Jailed sex abuser denies his guilt in book

A PSYCHIATRIST jailed for sexually abusing patients from Yorkshire has published a book about his life in which he continues to deny his crimes.

Michael Haslam, 73, who specialised in psycho-sexual disorders, also talks about parties he attended dressed as a woman and admits to affairs with women 20 years his junior in the book, titled Close to the Wind.

Haslam, of Crayke, near Easingwold, was given a three-year sentence in 2003 for indecently assaulting three patients in the 1980s when he worked at York.

Last month Ministers ann-ounced findings from an in-quiry into his activities will be incorporated in new regulations to safeguard patients.

In the book, Haslam denies any wrongdoing and reveals he is continuing efforts to clear his name through the Criminal Cases Review Commission, which could refer his case back to the Court of Appeal.

He says in hindsight he had a "flirtatious" manner in dealing with women patients which meant he had been "occasionally misread", telling a hospital official in 1983 that he might "sail a bit close to the wind".

He says he was "gob-smacked" to be found guilty.

He writes: "I protested, and do protest, that I have done nothing criminal. I remain incensed by this travesty of justice."

Haslam describes the later inquiry into how the NHS handled complaints about him as a "farce and against natural justice".

He does not go into details about the inquiry, which un-covered details of complaints by 10 women against him. It concluded that he had used massage techniques to "sexually groom" female patients and reported that his behaviour had caused concern to colleagues for a number of years before he left his position in York in 1988, with some regarding him as a "real danger to women".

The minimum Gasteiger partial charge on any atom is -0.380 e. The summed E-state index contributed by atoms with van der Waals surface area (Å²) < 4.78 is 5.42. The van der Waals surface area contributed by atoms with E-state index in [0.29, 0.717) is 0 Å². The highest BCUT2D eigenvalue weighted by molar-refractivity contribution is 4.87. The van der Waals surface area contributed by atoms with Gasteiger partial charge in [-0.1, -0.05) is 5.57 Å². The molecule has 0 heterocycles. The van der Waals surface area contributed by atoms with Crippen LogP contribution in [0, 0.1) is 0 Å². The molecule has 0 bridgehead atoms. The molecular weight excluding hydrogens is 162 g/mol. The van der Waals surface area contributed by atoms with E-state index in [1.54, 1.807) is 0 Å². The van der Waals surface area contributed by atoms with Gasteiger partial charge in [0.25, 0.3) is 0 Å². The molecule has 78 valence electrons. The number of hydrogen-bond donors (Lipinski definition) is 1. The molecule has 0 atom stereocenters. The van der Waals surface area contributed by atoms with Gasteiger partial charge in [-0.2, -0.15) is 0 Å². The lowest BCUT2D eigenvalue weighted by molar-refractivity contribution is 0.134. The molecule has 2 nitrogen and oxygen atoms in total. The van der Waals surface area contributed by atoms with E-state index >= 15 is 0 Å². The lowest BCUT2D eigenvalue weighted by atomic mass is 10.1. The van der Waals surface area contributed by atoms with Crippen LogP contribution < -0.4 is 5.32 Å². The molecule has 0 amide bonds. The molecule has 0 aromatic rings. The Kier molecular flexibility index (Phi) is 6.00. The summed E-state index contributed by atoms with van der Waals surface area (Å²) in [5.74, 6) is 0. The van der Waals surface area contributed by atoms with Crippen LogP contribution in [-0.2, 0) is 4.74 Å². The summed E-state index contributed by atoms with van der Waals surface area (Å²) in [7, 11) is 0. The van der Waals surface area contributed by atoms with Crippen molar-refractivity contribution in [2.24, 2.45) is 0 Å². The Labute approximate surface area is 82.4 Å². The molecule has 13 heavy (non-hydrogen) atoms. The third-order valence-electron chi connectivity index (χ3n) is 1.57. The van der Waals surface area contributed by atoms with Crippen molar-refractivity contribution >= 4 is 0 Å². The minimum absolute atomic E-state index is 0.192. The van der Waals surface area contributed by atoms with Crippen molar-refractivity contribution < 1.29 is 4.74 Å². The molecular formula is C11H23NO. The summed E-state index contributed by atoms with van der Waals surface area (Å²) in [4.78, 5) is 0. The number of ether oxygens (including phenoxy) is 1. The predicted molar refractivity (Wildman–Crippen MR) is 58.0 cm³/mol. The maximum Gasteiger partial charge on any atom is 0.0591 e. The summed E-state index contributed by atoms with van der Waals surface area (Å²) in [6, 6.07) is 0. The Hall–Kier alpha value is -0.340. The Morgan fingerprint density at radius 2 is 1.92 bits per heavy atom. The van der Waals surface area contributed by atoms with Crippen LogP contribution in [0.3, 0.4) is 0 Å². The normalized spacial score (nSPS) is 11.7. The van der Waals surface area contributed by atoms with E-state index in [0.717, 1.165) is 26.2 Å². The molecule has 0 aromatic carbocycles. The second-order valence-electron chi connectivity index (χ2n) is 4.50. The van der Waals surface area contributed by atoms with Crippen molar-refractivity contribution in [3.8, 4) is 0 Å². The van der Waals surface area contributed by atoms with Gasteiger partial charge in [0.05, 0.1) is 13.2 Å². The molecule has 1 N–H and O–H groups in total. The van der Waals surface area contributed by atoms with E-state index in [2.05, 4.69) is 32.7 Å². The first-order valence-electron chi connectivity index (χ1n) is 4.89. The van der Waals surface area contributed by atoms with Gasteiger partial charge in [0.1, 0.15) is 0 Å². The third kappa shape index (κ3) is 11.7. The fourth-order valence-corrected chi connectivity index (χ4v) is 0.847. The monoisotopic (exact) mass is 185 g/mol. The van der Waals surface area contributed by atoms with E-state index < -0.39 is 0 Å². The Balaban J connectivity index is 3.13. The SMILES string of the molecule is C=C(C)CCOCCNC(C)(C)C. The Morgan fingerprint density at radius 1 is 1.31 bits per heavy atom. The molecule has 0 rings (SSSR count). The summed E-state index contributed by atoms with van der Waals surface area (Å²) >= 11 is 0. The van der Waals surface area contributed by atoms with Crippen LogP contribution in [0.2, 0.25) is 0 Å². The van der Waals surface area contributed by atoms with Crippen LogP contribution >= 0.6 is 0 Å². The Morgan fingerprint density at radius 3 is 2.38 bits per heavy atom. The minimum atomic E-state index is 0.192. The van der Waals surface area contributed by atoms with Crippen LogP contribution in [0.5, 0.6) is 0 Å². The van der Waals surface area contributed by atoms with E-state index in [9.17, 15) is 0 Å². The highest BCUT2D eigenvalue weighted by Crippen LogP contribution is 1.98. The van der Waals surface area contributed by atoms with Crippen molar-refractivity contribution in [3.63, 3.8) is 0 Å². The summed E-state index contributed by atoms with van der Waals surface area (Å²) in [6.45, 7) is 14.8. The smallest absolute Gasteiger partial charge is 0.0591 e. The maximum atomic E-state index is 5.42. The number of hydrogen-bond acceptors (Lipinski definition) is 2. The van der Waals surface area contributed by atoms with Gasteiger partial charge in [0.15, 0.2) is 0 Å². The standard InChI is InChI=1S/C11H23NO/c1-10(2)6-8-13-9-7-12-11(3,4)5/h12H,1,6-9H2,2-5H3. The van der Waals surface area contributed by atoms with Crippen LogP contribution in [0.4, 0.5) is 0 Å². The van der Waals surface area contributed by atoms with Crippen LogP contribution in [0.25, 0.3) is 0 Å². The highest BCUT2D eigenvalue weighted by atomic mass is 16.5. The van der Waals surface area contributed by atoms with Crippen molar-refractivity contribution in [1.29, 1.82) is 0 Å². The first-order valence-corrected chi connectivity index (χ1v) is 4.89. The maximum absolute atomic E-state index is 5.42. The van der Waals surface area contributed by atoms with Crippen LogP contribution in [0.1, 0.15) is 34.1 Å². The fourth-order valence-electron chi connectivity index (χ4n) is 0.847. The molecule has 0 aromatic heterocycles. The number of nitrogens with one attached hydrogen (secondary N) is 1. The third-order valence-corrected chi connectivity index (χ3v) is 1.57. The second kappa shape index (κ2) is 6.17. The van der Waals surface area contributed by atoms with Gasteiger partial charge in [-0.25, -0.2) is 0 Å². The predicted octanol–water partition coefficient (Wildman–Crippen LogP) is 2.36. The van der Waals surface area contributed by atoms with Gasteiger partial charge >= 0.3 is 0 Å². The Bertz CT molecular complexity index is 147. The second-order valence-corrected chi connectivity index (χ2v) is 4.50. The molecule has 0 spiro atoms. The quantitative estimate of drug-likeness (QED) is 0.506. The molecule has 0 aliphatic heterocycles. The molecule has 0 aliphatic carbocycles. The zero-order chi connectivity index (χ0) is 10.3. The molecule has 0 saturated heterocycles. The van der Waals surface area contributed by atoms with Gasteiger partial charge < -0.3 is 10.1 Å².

In the book, he goes on to reveal details of his activit-ies as a cross-dresser when he attended parties dressed as a woman under the pseudo-nym Victoria with his wife, a former primary school teacher. A picture of him as Victoria – wearing a wig, dress and high heels – is included.

He also talks of "getting slightly over-involved with the delights of somewhat younger women" during a "mid-life crisis" and to writing two "steamy novelettes" for the cross-gender community – people who believe they should be the opposite sex.

Public school and Cambridge-educated Haslam, a father-of-three, wrote the autobiography mainly while he was imprisoned at Acklington in Northumberland.

He says deeply-held Christian beliefs helped to sustain him. He was awarded a Leeds University MA in theology the day before his imprisonment in 2003. The next day he could see the university from his Armley prison cell.

The book also covers his hobbies, which include croquet, although he writes that he has not been welcomed back to his local club since his release from prison.

Last night Lila Taylor, one of the patients Haslam abused, said: "No way is what he has done acceptable no matter how much he tries to make it appear so. I don't think he's doing the medical profession any favours."

Kathy Haq, who heads a support group for victims of psychiatric sexual abuse arising from the activities of Haslam and colleague Will-iam Kerr, said he had "made a fool of himself because he is continuing to deny something he has been found guilty of in a court of law.

"He says he was over-familiar with patients. Sexually abusing a patient is not being over-familiar.

"It's quite sad that Haslam feels that he still has to continue to protest his innocence. He still seems to have difficulty with the truth of what he did."